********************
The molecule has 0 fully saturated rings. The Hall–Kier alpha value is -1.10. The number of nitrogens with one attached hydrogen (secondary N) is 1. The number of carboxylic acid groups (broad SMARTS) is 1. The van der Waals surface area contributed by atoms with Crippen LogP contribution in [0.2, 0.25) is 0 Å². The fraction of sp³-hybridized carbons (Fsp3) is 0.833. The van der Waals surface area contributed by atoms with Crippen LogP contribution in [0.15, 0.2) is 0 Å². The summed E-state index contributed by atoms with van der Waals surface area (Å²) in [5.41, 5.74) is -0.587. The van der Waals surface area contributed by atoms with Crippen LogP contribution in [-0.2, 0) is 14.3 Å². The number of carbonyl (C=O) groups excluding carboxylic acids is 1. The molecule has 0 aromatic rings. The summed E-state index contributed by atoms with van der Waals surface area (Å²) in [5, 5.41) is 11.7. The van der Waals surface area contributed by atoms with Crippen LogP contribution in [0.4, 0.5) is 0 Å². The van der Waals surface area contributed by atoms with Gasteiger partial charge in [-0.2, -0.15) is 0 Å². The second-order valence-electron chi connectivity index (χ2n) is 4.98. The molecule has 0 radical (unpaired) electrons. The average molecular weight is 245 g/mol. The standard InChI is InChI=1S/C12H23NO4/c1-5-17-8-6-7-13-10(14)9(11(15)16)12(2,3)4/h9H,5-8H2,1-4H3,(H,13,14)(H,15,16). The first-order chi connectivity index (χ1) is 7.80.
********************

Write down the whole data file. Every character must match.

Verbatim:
The molecule has 0 fully saturated rings. The Hall–Kier alpha value is -1.10. The number of nitrogens with one attached hydrogen (secondary N) is 1. The number of carboxylic acid groups (broad SMARTS) is 1. The van der Waals surface area contributed by atoms with Crippen LogP contribution in [0.2, 0.25) is 0 Å². The fraction of sp³-hybridized carbons (Fsp3) is 0.833. The van der Waals surface area contributed by atoms with Crippen LogP contribution in [0.15, 0.2) is 0 Å². The summed E-state index contributed by atoms with van der Waals surface area (Å²) in [5.41, 5.74) is -0.587. The van der Waals surface area contributed by atoms with Crippen LogP contribution in [-0.2, 0) is 14.3 Å². The number of carbonyl (C=O) groups excluding carboxylic acids is 1. The molecule has 0 aromatic rings. The summed E-state index contributed by atoms with van der Waals surface area (Å²) in [5, 5.41) is 11.7. The van der Waals surface area contributed by atoms with Crippen LogP contribution in [0.4, 0.5) is 0 Å². The van der Waals surface area contributed by atoms with Gasteiger partial charge in [-0.2, -0.15) is 0 Å². The second-order valence-electron chi connectivity index (χ2n) is 4.98. The molecule has 0 radical (unpaired) electrons. The average molecular weight is 245 g/mol. The standard InChI is InChI=1S/C12H23NO4/c1-5-17-8-6-7-13-10(14)9(11(15)16)12(2,3)4/h9H,5-8H2,1-4H3,(H,13,14)(H,15,16). The first-order chi connectivity index (χ1) is 7.80.